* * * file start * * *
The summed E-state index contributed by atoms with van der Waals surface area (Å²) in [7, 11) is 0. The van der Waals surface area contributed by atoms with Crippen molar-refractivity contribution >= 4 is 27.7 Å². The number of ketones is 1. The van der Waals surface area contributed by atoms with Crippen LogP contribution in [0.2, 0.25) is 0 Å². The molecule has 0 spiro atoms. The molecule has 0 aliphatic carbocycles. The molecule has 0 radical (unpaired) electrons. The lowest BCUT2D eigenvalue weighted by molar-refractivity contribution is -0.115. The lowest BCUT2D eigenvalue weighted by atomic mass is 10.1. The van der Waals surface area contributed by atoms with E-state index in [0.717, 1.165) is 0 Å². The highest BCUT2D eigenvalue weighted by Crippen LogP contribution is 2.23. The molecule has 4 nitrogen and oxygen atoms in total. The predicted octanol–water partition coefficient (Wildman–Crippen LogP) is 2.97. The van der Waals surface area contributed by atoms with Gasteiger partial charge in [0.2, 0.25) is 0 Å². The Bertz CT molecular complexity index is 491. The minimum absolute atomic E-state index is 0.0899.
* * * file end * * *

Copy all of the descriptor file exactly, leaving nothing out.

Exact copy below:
The summed E-state index contributed by atoms with van der Waals surface area (Å²) in [7, 11) is 0. The van der Waals surface area contributed by atoms with Crippen molar-refractivity contribution >= 4 is 27.7 Å². The number of ketones is 1. The van der Waals surface area contributed by atoms with Crippen LogP contribution in [0.2, 0.25) is 0 Å². The molecule has 0 spiro atoms. The molecule has 0 aliphatic carbocycles. The molecule has 0 radical (unpaired) electrons. The lowest BCUT2D eigenvalue weighted by molar-refractivity contribution is -0.115. The lowest BCUT2D eigenvalue weighted by atomic mass is 10.1. The van der Waals surface area contributed by atoms with E-state index in [0.717, 1.165) is 0 Å². The highest BCUT2D eigenvalue weighted by Crippen LogP contribution is 2.23. The molecule has 4 nitrogen and oxygen atoms in total. The predicted octanol–water partition coefficient (Wildman–Crippen LogP) is 2.97. The van der Waals surface area contributed by atoms with Gasteiger partial charge in [0.2, 0.25) is 0 Å². The Bertz CT molecular complexity index is 491. The minimum absolute atomic E-state index is 0.0899.